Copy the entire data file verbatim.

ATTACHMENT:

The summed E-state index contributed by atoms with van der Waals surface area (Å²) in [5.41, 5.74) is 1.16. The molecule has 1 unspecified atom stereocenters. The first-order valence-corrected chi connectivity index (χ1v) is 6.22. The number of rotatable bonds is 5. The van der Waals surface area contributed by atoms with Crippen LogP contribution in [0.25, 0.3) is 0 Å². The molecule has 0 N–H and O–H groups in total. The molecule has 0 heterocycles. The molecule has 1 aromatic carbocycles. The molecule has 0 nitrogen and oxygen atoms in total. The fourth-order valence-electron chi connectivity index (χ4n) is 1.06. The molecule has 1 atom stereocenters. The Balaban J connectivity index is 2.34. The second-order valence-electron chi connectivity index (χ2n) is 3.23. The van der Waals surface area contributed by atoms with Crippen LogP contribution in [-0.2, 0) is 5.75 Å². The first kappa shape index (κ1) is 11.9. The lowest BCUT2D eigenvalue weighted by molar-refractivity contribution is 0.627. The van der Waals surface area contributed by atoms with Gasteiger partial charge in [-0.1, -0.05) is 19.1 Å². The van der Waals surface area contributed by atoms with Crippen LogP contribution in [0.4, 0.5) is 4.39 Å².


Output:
The summed E-state index contributed by atoms with van der Waals surface area (Å²) in [5.41, 5.74) is 1.16. The molecule has 1 unspecified atom stereocenters. The first-order valence-corrected chi connectivity index (χ1v) is 6.22. The number of rotatable bonds is 5. The van der Waals surface area contributed by atoms with Crippen LogP contribution in [0.25, 0.3) is 0 Å². The molecule has 0 N–H and O–H groups in total. The molecule has 0 heterocycles. The molecule has 1 aromatic carbocycles. The molecule has 0 nitrogen and oxygen atoms in total. The fourth-order valence-electron chi connectivity index (χ4n) is 1.06. The molecule has 1 atom stereocenters. The Balaban J connectivity index is 2.34. The second-order valence-electron chi connectivity index (χ2n) is 3.23. The van der Waals surface area contributed by atoms with Crippen LogP contribution in [-0.2, 0) is 5.75 Å². The first kappa shape index (κ1) is 11.9. The lowest BCUT2D eigenvalue weighted by molar-refractivity contribution is 0.627. The van der Waals surface area contributed by atoms with Gasteiger partial charge in [-0.1, -0.05) is 19.1 Å². The van der Waals surface area contributed by atoms with Crippen LogP contribution in [0.4, 0.5) is 4.39 Å².